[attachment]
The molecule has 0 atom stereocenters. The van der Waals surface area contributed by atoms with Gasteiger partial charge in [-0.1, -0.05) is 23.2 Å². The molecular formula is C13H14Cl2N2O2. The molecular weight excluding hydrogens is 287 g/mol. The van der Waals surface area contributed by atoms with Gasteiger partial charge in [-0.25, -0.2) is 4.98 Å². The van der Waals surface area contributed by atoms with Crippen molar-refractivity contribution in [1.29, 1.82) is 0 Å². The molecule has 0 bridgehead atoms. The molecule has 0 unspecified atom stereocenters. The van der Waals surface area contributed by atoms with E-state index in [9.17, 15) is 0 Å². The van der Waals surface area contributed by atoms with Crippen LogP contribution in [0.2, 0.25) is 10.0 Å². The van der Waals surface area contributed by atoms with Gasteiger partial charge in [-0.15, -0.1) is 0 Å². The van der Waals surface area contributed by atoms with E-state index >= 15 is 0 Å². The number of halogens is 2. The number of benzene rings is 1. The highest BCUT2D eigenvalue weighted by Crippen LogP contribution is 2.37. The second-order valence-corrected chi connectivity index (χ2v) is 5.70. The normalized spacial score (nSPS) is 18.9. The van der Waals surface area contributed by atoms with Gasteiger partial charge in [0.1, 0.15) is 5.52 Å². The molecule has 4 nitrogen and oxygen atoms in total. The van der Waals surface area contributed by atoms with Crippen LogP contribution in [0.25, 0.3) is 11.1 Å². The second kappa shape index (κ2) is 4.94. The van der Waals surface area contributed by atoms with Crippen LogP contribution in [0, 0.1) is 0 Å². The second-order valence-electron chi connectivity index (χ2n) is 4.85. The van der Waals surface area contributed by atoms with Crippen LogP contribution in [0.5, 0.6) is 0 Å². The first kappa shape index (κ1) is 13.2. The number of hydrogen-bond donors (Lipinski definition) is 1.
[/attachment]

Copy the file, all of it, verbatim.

The molecule has 0 atom stereocenters. The van der Waals surface area contributed by atoms with Gasteiger partial charge in [-0.1, -0.05) is 23.2 Å². The molecular formula is C13H14Cl2N2O2. The molecular weight excluding hydrogens is 287 g/mol. The van der Waals surface area contributed by atoms with Gasteiger partial charge in [-0.25, -0.2) is 4.98 Å². The van der Waals surface area contributed by atoms with Crippen molar-refractivity contribution in [1.29, 1.82) is 0 Å². The molecule has 0 bridgehead atoms. The molecule has 0 unspecified atom stereocenters. The van der Waals surface area contributed by atoms with E-state index in [9.17, 15) is 0 Å². The van der Waals surface area contributed by atoms with Crippen LogP contribution in [0.2, 0.25) is 10.0 Å². The van der Waals surface area contributed by atoms with Gasteiger partial charge in [-0.15, -0.1) is 0 Å². The van der Waals surface area contributed by atoms with E-state index >= 15 is 0 Å². The number of halogens is 2. The number of benzene rings is 1. The highest BCUT2D eigenvalue weighted by Crippen LogP contribution is 2.37. The second-order valence-corrected chi connectivity index (χ2v) is 5.70. The normalized spacial score (nSPS) is 18.9. The van der Waals surface area contributed by atoms with Gasteiger partial charge in [0.1, 0.15) is 5.52 Å². The molecule has 4 nitrogen and oxygen atoms in total. The van der Waals surface area contributed by atoms with Crippen LogP contribution in [0.25, 0.3) is 11.1 Å². The second kappa shape index (κ2) is 4.94. The van der Waals surface area contributed by atoms with Crippen LogP contribution in [0, 0.1) is 0 Å². The second-order valence-electron chi connectivity index (χ2n) is 4.85. The van der Waals surface area contributed by atoms with Crippen LogP contribution in [0.5, 0.6) is 0 Å². The first kappa shape index (κ1) is 13.2. The number of hydrogen-bond donors (Lipinski definition) is 1.